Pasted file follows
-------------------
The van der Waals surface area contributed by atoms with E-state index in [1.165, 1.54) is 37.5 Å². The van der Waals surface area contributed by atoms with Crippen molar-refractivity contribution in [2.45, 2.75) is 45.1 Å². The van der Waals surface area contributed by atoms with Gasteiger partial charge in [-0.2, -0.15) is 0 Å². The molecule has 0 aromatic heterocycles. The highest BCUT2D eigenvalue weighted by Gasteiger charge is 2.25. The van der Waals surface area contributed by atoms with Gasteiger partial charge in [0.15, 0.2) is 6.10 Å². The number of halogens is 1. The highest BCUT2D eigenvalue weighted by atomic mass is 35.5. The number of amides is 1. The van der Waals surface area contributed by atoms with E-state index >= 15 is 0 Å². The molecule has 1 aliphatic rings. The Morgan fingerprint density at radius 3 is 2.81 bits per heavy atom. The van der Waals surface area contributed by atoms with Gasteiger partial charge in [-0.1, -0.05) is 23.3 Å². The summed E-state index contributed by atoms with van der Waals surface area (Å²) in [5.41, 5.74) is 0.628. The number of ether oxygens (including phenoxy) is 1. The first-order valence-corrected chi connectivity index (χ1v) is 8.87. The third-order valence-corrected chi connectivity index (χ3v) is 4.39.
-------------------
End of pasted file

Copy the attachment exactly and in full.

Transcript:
The van der Waals surface area contributed by atoms with E-state index in [1.165, 1.54) is 37.5 Å². The van der Waals surface area contributed by atoms with Crippen molar-refractivity contribution in [2.45, 2.75) is 45.1 Å². The van der Waals surface area contributed by atoms with Gasteiger partial charge in [-0.2, -0.15) is 0 Å². The molecule has 0 aromatic heterocycles. The highest BCUT2D eigenvalue weighted by Gasteiger charge is 2.25. The van der Waals surface area contributed by atoms with Gasteiger partial charge in [0.15, 0.2) is 6.10 Å². The number of halogens is 1. The highest BCUT2D eigenvalue weighted by atomic mass is 35.5. The number of amides is 1. The van der Waals surface area contributed by atoms with E-state index >= 15 is 0 Å². The molecule has 1 aliphatic rings. The Morgan fingerprint density at radius 3 is 2.81 bits per heavy atom. The van der Waals surface area contributed by atoms with Gasteiger partial charge in [-0.1, -0.05) is 23.3 Å². The summed E-state index contributed by atoms with van der Waals surface area (Å²) in [5.41, 5.74) is 0.628. The number of ether oxygens (including phenoxy) is 1. The first-order valence-corrected chi connectivity index (χ1v) is 8.87. The third-order valence-corrected chi connectivity index (χ3v) is 4.39.